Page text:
Symptoms and treatment of brain injury
The Brain & Injury Law team has gathered the following information to help you better understand the symptoms and treatment of brain injury.
Symptoms of Traumatic Brain Injury (TBI)
Brain injury is often called the “invisible injury.” The signs and symptoms of a concussion (also known as mild traumatic brain injury) or even moderate traumatic brain injury can be subtle and notoriously difficult to diagnose and treat. Symptoms may not appear until days or weeks after the injury and may even go unrecognized. Common signs and symptoms include:
- Fatigue (feeling tired, unusual napping, lack of energy)
- Impaired memory (usually short-term)
- Cognitive impairments (slowness in thinking, speaking, acting)
- Impaired balance (often presenting as dizziness or vertigo)
- Blurred vision or double vision (difficulty reading or moving with eye changes)
- Inability to concentrate (especially in noisy or complex environments)
- Impaired mood (depression, tearfulness, anger, sadness)
- Confusion (lack of focus, feeling like in a fog)
- Impaired decision-making abilities (loss of good judgment)
- Loss of initiation
- Mood changes (feeling sad or angry for no reason, irritability)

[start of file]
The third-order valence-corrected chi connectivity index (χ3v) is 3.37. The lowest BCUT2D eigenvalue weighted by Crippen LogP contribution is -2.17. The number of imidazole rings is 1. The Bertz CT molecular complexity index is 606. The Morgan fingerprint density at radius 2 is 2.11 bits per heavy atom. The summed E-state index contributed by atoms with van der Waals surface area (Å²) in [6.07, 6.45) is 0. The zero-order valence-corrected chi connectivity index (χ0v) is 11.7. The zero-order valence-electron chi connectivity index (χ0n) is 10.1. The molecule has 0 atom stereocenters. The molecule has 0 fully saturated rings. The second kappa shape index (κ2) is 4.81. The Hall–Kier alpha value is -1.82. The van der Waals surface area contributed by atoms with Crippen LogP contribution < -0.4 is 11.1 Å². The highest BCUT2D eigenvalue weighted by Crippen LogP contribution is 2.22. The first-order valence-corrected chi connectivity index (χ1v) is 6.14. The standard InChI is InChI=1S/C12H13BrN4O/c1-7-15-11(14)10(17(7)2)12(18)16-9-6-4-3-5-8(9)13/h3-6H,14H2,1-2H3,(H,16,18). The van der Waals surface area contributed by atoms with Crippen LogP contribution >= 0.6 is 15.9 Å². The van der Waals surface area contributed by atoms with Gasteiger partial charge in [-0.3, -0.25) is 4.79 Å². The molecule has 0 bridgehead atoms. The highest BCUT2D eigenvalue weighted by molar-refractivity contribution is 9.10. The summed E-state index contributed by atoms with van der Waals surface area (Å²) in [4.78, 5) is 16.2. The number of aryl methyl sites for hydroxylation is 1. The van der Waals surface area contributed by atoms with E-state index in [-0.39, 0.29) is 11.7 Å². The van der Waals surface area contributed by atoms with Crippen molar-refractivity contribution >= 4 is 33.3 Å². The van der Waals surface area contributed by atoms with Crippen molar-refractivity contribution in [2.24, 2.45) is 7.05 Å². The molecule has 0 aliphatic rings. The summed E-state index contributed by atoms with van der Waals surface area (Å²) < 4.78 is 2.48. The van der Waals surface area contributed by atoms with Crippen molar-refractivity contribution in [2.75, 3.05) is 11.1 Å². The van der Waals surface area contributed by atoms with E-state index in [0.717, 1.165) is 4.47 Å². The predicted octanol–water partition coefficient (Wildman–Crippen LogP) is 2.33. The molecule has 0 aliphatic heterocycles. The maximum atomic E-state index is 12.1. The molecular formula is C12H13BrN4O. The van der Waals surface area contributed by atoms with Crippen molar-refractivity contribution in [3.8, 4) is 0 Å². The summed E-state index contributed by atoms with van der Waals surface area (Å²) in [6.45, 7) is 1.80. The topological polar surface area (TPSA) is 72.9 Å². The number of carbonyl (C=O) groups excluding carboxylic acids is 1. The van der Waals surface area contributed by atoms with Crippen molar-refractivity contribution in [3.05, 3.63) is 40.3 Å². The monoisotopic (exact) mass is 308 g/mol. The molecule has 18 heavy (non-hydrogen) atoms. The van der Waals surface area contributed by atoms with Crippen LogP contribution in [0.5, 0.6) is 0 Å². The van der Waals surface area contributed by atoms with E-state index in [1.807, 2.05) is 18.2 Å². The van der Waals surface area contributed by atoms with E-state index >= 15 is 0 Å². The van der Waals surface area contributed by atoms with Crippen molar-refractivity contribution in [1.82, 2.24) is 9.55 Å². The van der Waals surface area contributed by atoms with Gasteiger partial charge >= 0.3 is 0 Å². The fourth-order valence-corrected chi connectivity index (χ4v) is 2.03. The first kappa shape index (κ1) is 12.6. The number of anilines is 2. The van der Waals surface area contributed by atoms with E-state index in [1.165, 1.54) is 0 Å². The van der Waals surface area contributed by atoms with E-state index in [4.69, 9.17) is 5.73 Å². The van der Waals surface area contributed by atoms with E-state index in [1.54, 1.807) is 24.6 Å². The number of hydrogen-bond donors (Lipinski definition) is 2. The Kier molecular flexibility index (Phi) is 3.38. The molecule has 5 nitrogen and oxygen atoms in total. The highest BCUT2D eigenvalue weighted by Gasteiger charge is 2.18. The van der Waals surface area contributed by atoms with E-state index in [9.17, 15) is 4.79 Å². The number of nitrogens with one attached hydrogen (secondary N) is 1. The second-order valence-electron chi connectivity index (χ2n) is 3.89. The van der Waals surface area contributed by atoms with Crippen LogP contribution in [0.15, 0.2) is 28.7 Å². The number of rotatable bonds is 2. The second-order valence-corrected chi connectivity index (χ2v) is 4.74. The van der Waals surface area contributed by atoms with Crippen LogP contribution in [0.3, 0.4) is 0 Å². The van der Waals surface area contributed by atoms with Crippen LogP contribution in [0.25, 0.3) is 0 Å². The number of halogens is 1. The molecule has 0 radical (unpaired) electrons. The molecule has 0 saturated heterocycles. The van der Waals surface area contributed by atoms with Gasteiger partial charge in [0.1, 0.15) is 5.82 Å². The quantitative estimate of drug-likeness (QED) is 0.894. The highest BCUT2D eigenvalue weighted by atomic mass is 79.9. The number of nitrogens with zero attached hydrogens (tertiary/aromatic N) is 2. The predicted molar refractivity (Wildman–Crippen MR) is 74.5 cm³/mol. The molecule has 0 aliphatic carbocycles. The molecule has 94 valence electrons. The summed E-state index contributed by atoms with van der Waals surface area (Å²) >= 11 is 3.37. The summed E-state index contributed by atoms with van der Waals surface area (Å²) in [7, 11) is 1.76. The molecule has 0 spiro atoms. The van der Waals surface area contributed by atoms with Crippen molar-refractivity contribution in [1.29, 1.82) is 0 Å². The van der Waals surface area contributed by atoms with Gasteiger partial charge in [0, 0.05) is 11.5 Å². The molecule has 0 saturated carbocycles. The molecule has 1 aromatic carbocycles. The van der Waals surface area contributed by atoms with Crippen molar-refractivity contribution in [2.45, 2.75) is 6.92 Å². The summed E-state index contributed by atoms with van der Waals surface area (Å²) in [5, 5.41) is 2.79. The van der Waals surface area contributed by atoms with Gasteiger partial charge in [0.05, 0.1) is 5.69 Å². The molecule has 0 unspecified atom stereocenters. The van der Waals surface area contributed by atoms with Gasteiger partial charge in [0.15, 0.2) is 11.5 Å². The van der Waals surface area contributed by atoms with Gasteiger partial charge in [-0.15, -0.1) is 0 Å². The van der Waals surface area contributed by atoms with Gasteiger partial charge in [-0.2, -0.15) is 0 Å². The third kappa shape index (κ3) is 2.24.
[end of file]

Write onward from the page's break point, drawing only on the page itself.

- Changes in sleep pattern (sleeping more or trouble sleeping)
- Sensitivity to light or sound
- Loss of sense of smell or taste
- Tinnitus (ringing in the ears)
Pediatric Brain Injuries
Children with a brain injury can have the same symptoms as adults, but it is often harder for them to communicate how they feel. Call your child’s doctor immediately if they show any of these symptoms after a blow to the head:
- Loss of consciousness
- Tiredness or listlessness
- Irritability or crankiness (will not stop crying or cannot be consoled)
- Changes in eating (will not eat or nurse)
- Changes in sleep patterns
- Changes in the way the child plays
- Changes in performance at school
- Lack of interest in favourite toys or activities
- Loss of new skills, such as toilet training
- Loss of balance or unsteady walking
Seek medical attention immediately in the event of a possible brain injury. Your doctor can refer you to a neurologist, neuropsychologist, neurosurgeon, or specialist in rehabilitation (such as a speech pathologist). Getting help soon after the injury may speed recovery.
Emergency Room & Hospital Care for Brain Injuries
In most cases, people with traumatic brain injuries are initially brought to the hospital emergency room, where their condition is diagnosed. This involves looking for signs of brain injury, either through scanning devices like computer assisted tomography (CAT scans), magnetic resonance imaging (MRIs), X-rays, or through screening tools that measure speech, movement, memory, and thought. The people best qualified to diagnose a brain injury are emergency room doctors, neurologists, and neuropsychologists.